Next up was our calamarette bakhlava, which got a bit of an overhaul. The earlier edition of the dish came out really attractively, here. But the flavors weren’t where I wanted them. It was too plain, too simple. The part that stayed the same – the calamarette themselves – though I couldn’t find the little baby ones so I went with small ones and changed the portion size to one per person – I do think it’s likely more attractive with the littler ones. I wasn’t overly fond of the sauteed onions and crispy rice noodles underneath – so I changed over to a leek confit, which gives far more flavor, and went with a finer noodle, rice vermicelli, deep fried and served over the top. It gives the dish height, but it also hides away the squid-let, hmmm…. I wanted to emphasize the seafood character, so I added in a second sauce in addition to the chili caramel, a puree of the tentacles, slow cooked until tender and then pureed with an egg yolk, some soy sauce, and some squid ink. Love the flavor, but the look is a bit gritty. You can see the two different ways I tried plating it on different evenings. Oh, and a dusting of leek ash. Neither plating calls out to me with “pretty” like the earlier version, but both were delicious, far more so than before.

Chernia with artichoke puree
This, I was just happy with from the start. It builds on yesterday’s post with the cauliflower steak dish. Instead, I cooked fillets of chernia, a type of sea bass, with the same spice mixture and the spicy artichoke puree, as well as the brussels sprout leaves. I was going to do the little deep fried cherry tomatoes but thought that much as I like them, the dish needed something more vibrantly red – so I just deep fried the tomatoes without crust. Maybe a combination of the two?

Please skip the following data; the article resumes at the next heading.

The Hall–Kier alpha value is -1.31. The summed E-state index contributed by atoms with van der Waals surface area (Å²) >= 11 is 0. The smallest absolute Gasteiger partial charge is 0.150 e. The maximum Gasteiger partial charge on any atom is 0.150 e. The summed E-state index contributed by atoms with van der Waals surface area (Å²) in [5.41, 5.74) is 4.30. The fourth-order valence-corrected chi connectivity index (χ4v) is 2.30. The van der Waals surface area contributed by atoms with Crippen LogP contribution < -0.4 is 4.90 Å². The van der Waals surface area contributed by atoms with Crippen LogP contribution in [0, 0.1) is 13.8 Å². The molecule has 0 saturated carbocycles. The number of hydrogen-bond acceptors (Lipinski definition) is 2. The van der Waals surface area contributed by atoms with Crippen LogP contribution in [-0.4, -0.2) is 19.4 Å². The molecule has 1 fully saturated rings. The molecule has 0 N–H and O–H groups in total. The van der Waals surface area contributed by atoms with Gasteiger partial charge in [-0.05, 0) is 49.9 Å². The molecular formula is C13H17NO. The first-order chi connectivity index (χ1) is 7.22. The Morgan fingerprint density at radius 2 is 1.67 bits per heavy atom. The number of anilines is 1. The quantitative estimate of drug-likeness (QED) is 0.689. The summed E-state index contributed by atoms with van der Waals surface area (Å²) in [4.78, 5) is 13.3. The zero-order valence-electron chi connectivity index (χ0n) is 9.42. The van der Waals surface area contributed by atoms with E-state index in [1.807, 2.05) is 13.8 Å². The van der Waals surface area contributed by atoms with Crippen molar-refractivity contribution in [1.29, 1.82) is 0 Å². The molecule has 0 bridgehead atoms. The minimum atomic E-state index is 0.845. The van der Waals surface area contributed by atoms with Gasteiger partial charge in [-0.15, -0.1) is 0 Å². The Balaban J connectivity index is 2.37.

Carrot Trio
Carrot Trio
Our dessert was a trio of carrot sweets – a carrot cake, a carrot cheesecake, and garjarela, a slow cooked spiced carrot “candy” of sorts from Indian cuisine. Below, a pistachio crumble (thank you Gary Meghan, from Masterchef Australia, for that one). Above, whipped cream. Two different platings, neither of them overly attractive in hindsight, but the raves on the flavors came through from the guests. Other than the organization, the only other difference is that the first version, I left the crumble just roughly hand-crumbled, while in the second, I blitzed it in the food processor to get a finer crumb. After the fact…

Carrot Trio
…it occurred to me that the plate was just too crowded, and very few people finished the whole dessert, it was just too much. So what about smaller portions – in cylinders, or cubes – don’t judge by the roughness, I was using leftover scraps and playing with trying to get the composition to work, so they’re molded into cylinders by hand rather than baked/cooked into those shapes which would be smoother and more even. I like the general trend, but now, it occurs to me after the fact, that it might be nicer looking if I laid the cylinders down, more or less side by side / / / kind of like that, with just a little space between.

I guess I just have to live with that there are going to be naysayers who feel that the aesthetics are as or more important than the taste. Or I’m going to have to go full on retro, buy a bunch of TV dinner trays and present the food that way – see how that goes over. Because I don’t think my right hemisphere is going to suddenly kick in with a burst of artiness.